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Previewing Northeastern: Veteran Huskies will be tough out for NC State

Bob DeChiara-USA TODAY Sports

How to watch or listen to the game

Tip time: 7 p.m. ET, Tuesday, Dec. 29

TV: RSN (Fox Sports) -- affiliates

Online streamingESPN3

Radio: Wolfpack Sports Network (affiliates)

Northeastern vitals

Record: 8-4
RPI: 90
Pomeroy ranking: No. 90
Best win***: 78-77 over Miami (FL) (KenPom No. 11)
Worst loss: 67-61 to Miami (OH) (KenPom No. 205)

(***Best win or loss based on opponent's Pomeroy Rating, not the scoring margin.)

Adjusted tempo: 68.3 poss/40 minutes (ranks 251st)
Adjusted offensive efficiency: 106.9 (ranks 81st)
Adjusted defensive efficiency: 100.3 (ranks 133rd)

Northeastern roster
Northeastern schedule
Northeastern stats 2015 2016

The Northeastern offense and starters

NU Offense -- Four Factors eFG% (National Rank) TO% OR% FT Rate
2014-15 54.5 (19) 21.5 (308) 30.1 (197) 41.4 (66)
2015-16 52.4 (75) 19.9 (251) 30.3 (172) 39.4 (113)

Northeastern turned a corner last season after eight years of purgatory under head coach Bill Coen by reaching the NCAA tournament. The Huskies rolled through the CAA tournament to get there, denying William & Mary its first NCAA trip in the process. They went on to put a scare into Notre Dame and came up just a bit short.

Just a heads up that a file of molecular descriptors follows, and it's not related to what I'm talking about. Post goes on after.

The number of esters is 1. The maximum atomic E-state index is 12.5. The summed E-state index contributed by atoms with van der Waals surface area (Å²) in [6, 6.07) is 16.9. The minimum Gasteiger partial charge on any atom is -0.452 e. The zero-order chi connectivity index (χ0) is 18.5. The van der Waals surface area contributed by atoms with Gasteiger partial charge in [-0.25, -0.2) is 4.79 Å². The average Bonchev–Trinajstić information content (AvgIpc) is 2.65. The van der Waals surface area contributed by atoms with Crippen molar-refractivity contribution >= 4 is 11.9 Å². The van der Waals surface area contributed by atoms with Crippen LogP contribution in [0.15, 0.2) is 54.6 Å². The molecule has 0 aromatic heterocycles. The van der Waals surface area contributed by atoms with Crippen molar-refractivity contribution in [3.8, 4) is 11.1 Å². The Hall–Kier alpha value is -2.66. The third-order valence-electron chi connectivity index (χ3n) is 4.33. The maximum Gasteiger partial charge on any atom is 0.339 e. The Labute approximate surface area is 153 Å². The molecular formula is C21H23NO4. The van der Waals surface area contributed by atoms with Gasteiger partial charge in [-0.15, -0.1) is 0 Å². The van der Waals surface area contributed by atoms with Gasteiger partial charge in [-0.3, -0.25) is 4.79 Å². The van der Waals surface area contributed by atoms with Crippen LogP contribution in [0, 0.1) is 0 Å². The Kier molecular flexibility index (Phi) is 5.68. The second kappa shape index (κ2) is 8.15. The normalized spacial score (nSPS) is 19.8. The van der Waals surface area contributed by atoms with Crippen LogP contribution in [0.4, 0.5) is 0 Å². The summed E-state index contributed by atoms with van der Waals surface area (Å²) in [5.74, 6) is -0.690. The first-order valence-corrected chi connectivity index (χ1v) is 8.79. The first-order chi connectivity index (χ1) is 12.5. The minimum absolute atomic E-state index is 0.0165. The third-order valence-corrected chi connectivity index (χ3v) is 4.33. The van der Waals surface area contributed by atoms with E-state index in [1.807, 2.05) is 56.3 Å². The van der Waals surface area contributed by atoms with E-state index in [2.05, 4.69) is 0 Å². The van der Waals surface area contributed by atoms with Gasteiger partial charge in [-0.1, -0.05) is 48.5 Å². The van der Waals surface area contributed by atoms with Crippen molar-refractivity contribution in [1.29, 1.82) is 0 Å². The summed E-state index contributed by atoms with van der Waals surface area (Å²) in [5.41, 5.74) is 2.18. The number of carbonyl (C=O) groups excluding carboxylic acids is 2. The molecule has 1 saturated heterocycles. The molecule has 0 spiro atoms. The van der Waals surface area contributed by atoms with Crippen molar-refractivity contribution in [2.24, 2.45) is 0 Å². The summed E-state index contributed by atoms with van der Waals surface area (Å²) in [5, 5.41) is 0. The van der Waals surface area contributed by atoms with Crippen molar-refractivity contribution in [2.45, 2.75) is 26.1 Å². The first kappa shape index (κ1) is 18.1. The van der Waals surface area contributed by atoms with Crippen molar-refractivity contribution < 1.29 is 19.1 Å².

That was a pretty good team. This one is better. Northeastern brought back four key contributors from last season, and while the Huskies did lose their leading scorer, they've been no worse for wear. They're loaded with veteran players, which always helps in a transition, even if this one was relatively minor.

Northeastern's focal point in 2015 was 6-8 forward Scott Eatherton, who was very effective in the paint but didn't have range. Now that he's gone, the Huskies are looking significantly more perimeter oriented. Their three-point attempt rate is way up from last year--over 40 percent--and that's going swell so far since NU is hitting 38.5% from deep.

One of the first things I look at with a jump shooting team is the size it brings to the perimeter. If the guards are all short, I tend not to worry so much. And then when I see 6-6 or 6-8 guys shooting 40% or better, I go into a fetal position for a few minutes. Northeastern is the latter case, by the way.

Both David Walker (6-6) and Quincy Ford (6-8) are hitting better than 40% from three. Those shooting percentages are better than their career averages, but they aren't exactly flukes. Those guys are good shooters and tough matchups in general. The Huskies will get shooting production from elsewhere as well, but Walker and Ford will do the bulk of the work. This is another contest where the Martin twins might be extra important.

Northeastern's offense is like NC State's polar opposite, with outside shooting its lone clear strength. The Huskies don't really do anything else well (other than make free throws). NC State's been doing just about everything well, except shooting.

The Huskies will rely primarily on four seniors and a junior, which is plenty worrisome in this type of game. The good news is that Northeastern has little reliable depth. Walker, like Cat Barber, spends a ton of time on the floor out of necessity. Cat and Walker are sixth and seventh nationally in percentage of team minutes played.